A Moment With Function Of Beauty

A Moment With Function Of Beauty
While getting his PhD at MIT, the computer science expert first applied his interest in sustainability to the world of beauty, creating The Argan Tree, a cooperative that gives 100% of profits back to producers and their communities. Reactions to the products were positive from the onset, but very individual, and he began to see the potential benefits of a more custom beauty line. Ultimately, he established Function of Beauty, a collection of sulfate-free, paraben-free, non-toxic shampoos and conditioners based on each person’s particular needs. Customers begin the process by taking an online “hair quiz,” and are ultimately rewarded with one of 12 billion ingredient combinations that arrive with their name on the pretty, simple bottle.

Here, Dr. Dossa explains the importance of figuring out exactly what makes you happy:

"Dr. Zahir Dossa wants to meet your unique needs."

LTP: What inspired the idea for Function of Beauty?

Dr. Zahir Dossa: Through my PhD at MIT, which was concentrated in sustainability, I established The Argan Tree. The idea was to directly connect a cooperative of 60 women in Morocco, producing and manufacturing argan oil, with customers who wanted argan oil-based products. While it was a successful brand and we were growing rapidly, every time I asked for feedback from customers, they all gave different (and often conflicting) answers. Based on this, I had the idea of starting another shampoo/conditioner line that allows everyone to completely customize their own beauty products and gives each person exactly what he or she wants.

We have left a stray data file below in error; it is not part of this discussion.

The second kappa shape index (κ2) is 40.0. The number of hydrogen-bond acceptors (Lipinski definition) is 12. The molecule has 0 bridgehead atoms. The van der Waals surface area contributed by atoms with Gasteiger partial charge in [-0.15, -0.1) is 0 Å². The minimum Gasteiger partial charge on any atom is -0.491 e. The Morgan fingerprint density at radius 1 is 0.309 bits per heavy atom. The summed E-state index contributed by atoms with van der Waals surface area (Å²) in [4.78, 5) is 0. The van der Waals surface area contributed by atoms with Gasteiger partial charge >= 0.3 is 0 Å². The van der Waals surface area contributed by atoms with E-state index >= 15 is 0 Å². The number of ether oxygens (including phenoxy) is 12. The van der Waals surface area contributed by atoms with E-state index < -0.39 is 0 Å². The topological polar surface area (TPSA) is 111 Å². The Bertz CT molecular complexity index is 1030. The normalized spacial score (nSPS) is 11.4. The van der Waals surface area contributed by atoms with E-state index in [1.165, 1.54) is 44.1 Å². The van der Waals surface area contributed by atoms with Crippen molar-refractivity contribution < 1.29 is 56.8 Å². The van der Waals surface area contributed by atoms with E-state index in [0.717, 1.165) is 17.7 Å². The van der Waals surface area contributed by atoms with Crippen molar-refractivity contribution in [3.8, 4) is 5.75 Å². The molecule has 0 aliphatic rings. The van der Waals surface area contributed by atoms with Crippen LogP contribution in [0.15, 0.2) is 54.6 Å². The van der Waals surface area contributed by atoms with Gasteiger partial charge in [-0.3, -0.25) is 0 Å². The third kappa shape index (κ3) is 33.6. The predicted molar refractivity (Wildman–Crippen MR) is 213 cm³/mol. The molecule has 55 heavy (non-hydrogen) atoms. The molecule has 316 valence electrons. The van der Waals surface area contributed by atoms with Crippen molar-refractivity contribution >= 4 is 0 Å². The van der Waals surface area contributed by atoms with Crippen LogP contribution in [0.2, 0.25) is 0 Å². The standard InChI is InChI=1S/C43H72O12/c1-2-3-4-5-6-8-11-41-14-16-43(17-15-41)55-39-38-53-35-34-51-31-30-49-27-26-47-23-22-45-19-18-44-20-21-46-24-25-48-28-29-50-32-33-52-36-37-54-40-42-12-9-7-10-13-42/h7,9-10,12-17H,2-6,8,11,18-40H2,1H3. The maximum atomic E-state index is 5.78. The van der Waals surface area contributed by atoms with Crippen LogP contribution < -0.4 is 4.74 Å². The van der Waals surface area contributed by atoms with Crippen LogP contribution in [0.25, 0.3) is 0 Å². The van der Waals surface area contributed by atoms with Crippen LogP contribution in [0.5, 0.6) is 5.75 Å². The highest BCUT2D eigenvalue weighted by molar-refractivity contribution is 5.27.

LTP: What are some other ways you live sustainably or keep yourself feeling healthy and balanced?

DZD: This is a cool and very interesting question that I don't get asked very frequently. One of the benefits of shifting our headquarters to NYC is being able to decrease my footprint significantly. I walk to work instead of driving, live in a micro-apartment and have awesome food options. I recently decided to become predominantly vegetarian, which has been a nice change. While I stopped doing it recently, I used to wake up at 4am to meditate: I’d do 30 minutes of concentrating on nothing, and 30 minutes of freethinking. 

As an aside, after I finished my PhD, I accepted a post-doc at the IMD Business School in Switzerland, focusing on sustainability—particularly corporate sustainability. In a couple months, I have a book coming out that I co-authored from MIT Press called Beyond the Triple Bottom Line: Eight Steps Toward a Sustainable Business Model.

LTP: What does happiness look like to you?

DZD: I think happiness is a function of expectations and outcomes, i.e. people who have high expectations run the risk of being unhappy if things don't turn out phenomenally well for them (from their own perspective). I have high expectations and always fear being unhappy, but thankfully, things have been going awesome so far and I would describe myself as a happy person. Shifting “happiness” to less tangible things (experiences, memories, friendships, relationships etc.) is always extremely important.

LTP: What does it mean to you to “Live The Process” and how can we all do that more each day?

DZD: That’s a tough question. I think it's a two-step challenge: 1) figure out exactly who you are and 2) do what makes you happy, as often as possible. Life is tough and stressful, but it’s also joyous and fulfilling. I don't pretend that I love every single thing that I do. But I try to maximize the things that bring the most fulfillment to me—spending time with the wifey, working out, laughing with friends, taking trips and even challenging myself at work.


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